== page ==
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Saturday, December 17, 2011

Lighting the Candle

That which was from the beginning, which we have heard,
which we have seen with our eyes, which we have looked at and
our hands have touched—this we proclaim concerning the Word of life.
The life appeared; we have seen it and testify to it, and we proclaim
to you the eternal life, which was with the Father and has
appeared to us… This is the message we have heard from him
and declare to you: God is light; in him there is no darkness at all.
I John 1:1-2, 5

How I love all the lights of Advent and Christmas! There are the Advent candles, the bright lights on houses, the paper bags filled with sand and candle-luminarias, and the magical lights hung on the tree. Lights are the essence of the good news and joy that Christmas brings.

The first electrically lit Christmas tree was the creation of Edward H. Johnson, an associate of Thomas Jefferson, in 1882. Just three years after Edison invented the light bulb, Johnson wired 80 red, white, and blue electric lights for the Christmas tree at his home in New York City. As the colorful lights glowed through the Johnson’s front window, long lines of people gathered to watch in amazement. Some knocked on the front door wanting a closer look.

In 1895 President Grover Cleveland proudly displayed the first electrically lit Christmas tree in the White House. Then, as more people got electricity in their homes, electric lights for the tree became more and more popular. In 1910, General Electric introduced the first string of Christmas lights that could be purchased for about twelve dollars, a large sum at the time. No longer having to worry about the danger of lit candles on the tree, people began putting up their Christmas trees earlier and leaving them up longer. On Christmas Eve in 1923, President Calvin Coolidge flipped the switch to light the first National Christmas Tree on the Ellipse, south of the White House.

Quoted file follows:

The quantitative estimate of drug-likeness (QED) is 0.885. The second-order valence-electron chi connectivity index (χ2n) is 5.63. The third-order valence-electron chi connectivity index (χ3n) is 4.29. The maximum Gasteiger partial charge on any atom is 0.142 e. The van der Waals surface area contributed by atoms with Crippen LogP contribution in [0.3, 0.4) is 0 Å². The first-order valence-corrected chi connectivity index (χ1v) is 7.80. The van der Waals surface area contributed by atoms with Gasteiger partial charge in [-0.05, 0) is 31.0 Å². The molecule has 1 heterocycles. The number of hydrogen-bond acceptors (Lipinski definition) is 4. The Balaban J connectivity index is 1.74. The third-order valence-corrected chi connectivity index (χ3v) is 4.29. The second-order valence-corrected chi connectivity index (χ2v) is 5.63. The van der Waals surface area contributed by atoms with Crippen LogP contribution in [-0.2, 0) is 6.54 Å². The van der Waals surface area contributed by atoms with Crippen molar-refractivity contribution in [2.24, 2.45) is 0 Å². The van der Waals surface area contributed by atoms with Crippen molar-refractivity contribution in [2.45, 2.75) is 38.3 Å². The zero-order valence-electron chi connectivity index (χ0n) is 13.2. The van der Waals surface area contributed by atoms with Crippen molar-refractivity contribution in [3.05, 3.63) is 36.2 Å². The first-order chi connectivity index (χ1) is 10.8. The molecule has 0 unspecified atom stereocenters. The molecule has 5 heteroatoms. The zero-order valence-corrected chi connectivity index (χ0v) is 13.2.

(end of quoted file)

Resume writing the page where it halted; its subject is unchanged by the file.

All the lights of Christmas that delight young and old alike, speak to something deep within. Nothing better expresses the joy and true meaning of Christmas than lights shining in the darkness. In today’s Scripture text the Apostle John is telling us about something that he himself had heard Jesus say: “God is light; in him there is no darkness at all.” The Son of God whom John says he had “heard…seen…touched” came with this simple message: God’s very nature and character is light. All that physical light represents for us in the physical world, God is for us on every level of life. God shines on us, gives us life, helps us see clearly, exposes danger, and shows us the day. He lights up our life.

So the first thing that the Apostle John wants to tell us is that God is light. When anyone draws near to God, he will not find some dark and foreboding figure, or threat of despair and destruction. He will find light and joy and peace. This is the message of Jesus’ life, John says. This is what Jesus came to show us: “God is light; and in him is no darkness at all”.

It was through Bethlehem’s dark night that lowly shepherds stumbled toward that Light, a baby called Jesus, whom Isaiah named Immanuel, God-with-us. Every Christmas light and candle tells the wondrous message that God is light, and that He is with us.

Light of lights! All gloom dispelling,
Thou didst come to make thy dwelling
Here within our world of sight.
Lord, in pity and in power,
Thou didst in our darkest hour
Rend the clouds and show thy light.
Praise to thee in earth and heaven
Now and evermore be given,
Christ, who art our sun and shield.
Lord, for us thy life thou gavest,
Those who trust in thee thou savest,
All thy mercy stands revealed.
-Thomas Aquinas




Our loving Lord. Shine your light and joy on us today, and on all those we love, as well as those we find hard to love. Light up the path before us, and help us to see things more clearly. Help us to bring to your light that which we hide in the darkness. And when we doubt you, help us to know that you are light in whom there is no darkness at all. Amen.

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